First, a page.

Patience, empathy and listening: keys to successful mentorship

Close up photo of Oge

Oge Chukwudozie is a safeguarding/protection professional, with over 15 years’ experience in the aid sector. She has worked with different organisations, including Africare, Christian Aid and Save the Children. Oge has worked in various thematic areas such as education, HIV/AIDS, livelihoods, nutrition and emergency response. She is currently the National Associate for the RSH Nigeria Hub.

With the new round of the RSH mentorship program kicking off in Nigeria, I’d like to tell you my experiences and what I have learnt from managing the mentorship program.

The mentorship goes for 6 months and aims to support organisations to strengthen their safeguarding systems and practices. The RSH works with both external and internal mentors and we help them support their organisations on their safeguarding journey.

"How are they supported?" you may ask. This is by training, supportive supervision and reference to materials, or in many instances developing resources that meet the needs and gaps experienced on the ground.

Imagine a mentor asking for tools or resources to help in risk assessment and management or resource to train Board members, or material to support the Human Resource or Monitoring and Evaluation unit to understand their role in safeguarding.

Then you may realise that the needed resources may not be available or don’t fit the Nigerian context. And while there may have been gaps, I’m proud to say that the RSH has developed and is still developing tools and resources that meet the contextual needs of civil society organisations (CSOs) in Nigeria.

Group photo of the first group of Nigeria mentors
Group photo of the first group of RSH Nigeria mentors

After the onboarding training of the mentors, we plan to have consecutive trainings that are driven by demand and not cast in stone.

Our values such as learning and innovating, collaborating and co-creating; prioritising local expertise and putting power, privilege and intersectionality at the centre drive our ways of working.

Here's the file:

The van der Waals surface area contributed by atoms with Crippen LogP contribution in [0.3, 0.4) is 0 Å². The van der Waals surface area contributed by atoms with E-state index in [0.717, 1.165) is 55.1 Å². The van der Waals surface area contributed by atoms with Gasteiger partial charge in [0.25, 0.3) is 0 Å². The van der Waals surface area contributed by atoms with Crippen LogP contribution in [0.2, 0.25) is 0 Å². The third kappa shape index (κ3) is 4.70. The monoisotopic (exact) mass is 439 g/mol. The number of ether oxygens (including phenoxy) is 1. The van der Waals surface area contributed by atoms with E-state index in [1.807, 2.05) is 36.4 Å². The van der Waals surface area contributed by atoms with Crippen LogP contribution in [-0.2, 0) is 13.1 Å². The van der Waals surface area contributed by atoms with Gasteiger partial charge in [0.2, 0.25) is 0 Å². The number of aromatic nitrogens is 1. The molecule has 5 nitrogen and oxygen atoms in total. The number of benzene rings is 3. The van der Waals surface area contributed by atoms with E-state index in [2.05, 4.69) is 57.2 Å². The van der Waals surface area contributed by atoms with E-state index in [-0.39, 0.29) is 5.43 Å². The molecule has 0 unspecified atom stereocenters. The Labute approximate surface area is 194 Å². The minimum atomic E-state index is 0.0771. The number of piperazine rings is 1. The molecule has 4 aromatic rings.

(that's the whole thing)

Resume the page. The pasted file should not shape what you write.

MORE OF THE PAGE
Many mentees have described their safeguarding experience as a journey from known to unknown. Some felt they’ve known all there is to know in safeguarding before the mentoring but as they’ve progressed, they’ve realised that there is more to learn and actions to be taken. There is always something for everyone on the safeguarding journey.

Mentorship is a means of capacity-building or do I say capacity-sharing, as both mentor and mentee learn, and as is a win-win situation. For effective capacity-strengthening, understanding, patience, tolerance and empathy are needed in addition to listening and communication skills. Mentoring isn’t a hierarchical relationship like that of boss and subordinate, but one built on respect for all, realising that everyone has something to bring to the table.

Capacity-building should be led by the organisation in need, as only then will there be real commitment and ownership.

Group photo of the second group of Nigeria mentors
Photo of the second group of RSH Nigeria mentors

Though capacity-building may not come directly with funds but it sure opens up the organisations to more opportunities to receive funding when the systems are in place. The leadership should be committed to capacity-building as this is most important for safeguarding. As the localisation agenda is gaining ground in the humanitarian space, local organisations need to be able to take the reins…

A total of 11 mentors have been trained to support 19 CSOs spread across 10 Nigerian states for the second batch of the mentorship program in October 2021. I am excited as we continue to make an impact on the safeguarding architecture in Nigeria.

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